In the first year that the Man Booker prize has been opened to authors of any nationality writing in English, the Australian author Richard Flanagan features among the 13 writers longlisted for the 2014 Man Booker prize for his novel, The Narrow Road to the Deep North.
Flanagan has declared that he was stunned to see his name on the list although he has a distinguished track record with a number of previous well-received novels.
The Narrow Road to the Deep North is based on the experience of an Australian man in a Japanese prisoner-of-war camp on the Thai-Burma death railway in 1943. It has received, in the main, very positive reviews which surely makes it a contender for the shortlist.
“There’s a huge popular re-engagement with Australian writers, “ says the Tasmanian writer, as reported in The Guardian today. “They are selling books like never before and when you go to the book festivals the Australian writers are getting bigger crowds than the big international writers,” he said.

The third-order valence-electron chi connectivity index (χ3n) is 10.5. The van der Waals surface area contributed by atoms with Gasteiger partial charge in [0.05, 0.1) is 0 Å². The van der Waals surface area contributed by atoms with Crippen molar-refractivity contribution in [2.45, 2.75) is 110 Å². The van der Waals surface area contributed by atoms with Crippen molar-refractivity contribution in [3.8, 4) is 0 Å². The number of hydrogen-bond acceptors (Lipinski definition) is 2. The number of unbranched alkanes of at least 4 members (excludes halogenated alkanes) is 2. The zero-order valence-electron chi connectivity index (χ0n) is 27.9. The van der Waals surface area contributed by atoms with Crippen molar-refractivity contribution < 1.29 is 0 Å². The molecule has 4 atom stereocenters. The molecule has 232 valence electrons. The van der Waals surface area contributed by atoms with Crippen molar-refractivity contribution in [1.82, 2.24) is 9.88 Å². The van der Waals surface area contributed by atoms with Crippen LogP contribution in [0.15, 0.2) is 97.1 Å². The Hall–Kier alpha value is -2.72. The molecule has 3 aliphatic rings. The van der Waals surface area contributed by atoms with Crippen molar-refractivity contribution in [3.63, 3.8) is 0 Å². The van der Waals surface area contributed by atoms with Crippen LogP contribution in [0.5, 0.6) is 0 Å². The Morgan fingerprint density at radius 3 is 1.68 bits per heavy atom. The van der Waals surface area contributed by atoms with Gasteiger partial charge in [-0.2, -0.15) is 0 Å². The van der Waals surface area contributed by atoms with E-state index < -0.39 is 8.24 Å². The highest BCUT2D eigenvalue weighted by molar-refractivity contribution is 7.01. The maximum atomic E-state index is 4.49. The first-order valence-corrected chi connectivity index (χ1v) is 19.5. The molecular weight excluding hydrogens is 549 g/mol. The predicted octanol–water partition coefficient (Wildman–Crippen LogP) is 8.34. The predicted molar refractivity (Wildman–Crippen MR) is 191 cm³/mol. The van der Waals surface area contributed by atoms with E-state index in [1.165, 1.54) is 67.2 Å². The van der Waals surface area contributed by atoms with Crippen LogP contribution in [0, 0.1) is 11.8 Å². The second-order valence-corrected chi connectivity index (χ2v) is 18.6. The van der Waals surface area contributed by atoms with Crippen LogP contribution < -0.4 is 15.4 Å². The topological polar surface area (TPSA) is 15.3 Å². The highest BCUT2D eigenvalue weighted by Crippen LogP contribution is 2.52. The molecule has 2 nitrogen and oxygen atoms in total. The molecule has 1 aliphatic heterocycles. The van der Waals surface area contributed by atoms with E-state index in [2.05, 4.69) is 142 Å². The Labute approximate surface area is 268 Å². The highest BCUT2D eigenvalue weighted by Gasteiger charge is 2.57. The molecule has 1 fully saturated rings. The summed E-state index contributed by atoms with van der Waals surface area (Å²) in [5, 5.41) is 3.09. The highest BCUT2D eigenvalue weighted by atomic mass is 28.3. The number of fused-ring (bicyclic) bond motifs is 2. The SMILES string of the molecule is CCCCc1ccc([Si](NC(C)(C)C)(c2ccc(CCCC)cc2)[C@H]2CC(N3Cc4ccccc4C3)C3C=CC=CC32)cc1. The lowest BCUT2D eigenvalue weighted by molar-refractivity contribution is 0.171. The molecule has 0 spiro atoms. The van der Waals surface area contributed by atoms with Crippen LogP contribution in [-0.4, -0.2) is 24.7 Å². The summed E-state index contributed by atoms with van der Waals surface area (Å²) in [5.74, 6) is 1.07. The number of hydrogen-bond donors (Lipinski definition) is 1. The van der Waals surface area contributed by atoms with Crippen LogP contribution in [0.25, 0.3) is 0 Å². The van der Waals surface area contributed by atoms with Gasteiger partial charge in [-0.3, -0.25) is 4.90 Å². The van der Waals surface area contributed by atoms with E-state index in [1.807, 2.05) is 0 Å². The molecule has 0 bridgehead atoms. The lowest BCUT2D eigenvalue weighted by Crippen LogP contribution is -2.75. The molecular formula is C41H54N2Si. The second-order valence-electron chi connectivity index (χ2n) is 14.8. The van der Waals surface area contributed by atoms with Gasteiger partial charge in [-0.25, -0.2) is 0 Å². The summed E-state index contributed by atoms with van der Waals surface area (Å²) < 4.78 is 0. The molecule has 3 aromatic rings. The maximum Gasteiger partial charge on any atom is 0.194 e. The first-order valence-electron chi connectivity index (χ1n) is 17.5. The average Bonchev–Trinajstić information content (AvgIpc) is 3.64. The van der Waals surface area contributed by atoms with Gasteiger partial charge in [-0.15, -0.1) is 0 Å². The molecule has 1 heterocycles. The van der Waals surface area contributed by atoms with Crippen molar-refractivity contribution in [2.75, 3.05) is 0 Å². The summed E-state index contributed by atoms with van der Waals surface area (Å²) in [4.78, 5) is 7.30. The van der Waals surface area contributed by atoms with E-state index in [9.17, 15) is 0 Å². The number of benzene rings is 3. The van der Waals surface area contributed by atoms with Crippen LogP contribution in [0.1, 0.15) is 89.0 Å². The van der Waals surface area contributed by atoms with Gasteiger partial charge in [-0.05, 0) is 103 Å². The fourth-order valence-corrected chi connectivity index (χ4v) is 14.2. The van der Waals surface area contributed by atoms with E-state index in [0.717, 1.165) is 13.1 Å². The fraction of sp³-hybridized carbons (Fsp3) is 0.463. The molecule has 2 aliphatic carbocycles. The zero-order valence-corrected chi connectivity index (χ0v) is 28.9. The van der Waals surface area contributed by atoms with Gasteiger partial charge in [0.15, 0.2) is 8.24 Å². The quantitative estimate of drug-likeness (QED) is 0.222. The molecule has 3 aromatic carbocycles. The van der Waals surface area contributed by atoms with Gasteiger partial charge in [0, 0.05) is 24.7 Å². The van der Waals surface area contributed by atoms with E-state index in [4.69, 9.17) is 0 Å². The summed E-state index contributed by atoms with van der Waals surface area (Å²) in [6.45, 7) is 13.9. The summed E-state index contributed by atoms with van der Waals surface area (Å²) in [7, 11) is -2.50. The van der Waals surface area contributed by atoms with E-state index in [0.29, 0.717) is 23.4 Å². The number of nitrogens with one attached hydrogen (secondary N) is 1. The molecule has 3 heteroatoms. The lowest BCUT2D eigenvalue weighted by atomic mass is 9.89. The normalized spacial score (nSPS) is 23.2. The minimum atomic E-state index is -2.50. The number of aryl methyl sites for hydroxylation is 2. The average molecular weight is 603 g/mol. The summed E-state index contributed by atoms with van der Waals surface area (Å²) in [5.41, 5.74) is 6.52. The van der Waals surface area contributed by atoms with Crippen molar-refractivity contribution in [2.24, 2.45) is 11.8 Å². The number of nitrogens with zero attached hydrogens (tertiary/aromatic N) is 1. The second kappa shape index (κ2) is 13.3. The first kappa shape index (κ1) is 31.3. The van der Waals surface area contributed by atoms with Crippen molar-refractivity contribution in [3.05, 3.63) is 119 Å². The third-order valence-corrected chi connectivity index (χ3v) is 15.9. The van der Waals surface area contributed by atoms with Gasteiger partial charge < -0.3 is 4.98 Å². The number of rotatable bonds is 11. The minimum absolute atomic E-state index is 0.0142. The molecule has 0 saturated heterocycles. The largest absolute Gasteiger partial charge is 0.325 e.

Flanagan believes that because people are being “starved of public discussion on things that are important to them “ they are returning to reading books.
“People feel they are being talked down to in the media and in politics. In every soul there’s a universe that wants to be recognised as that. People are many things, not just a marketing segment or a political definition.
“When people feel like they are treated like fools, books offer not just solace, but liberation. They allow them to feel human.”
The six titles on the Man Booker prize shortlist will be announced on September 9. The winning novel will be revealed in London on October 14.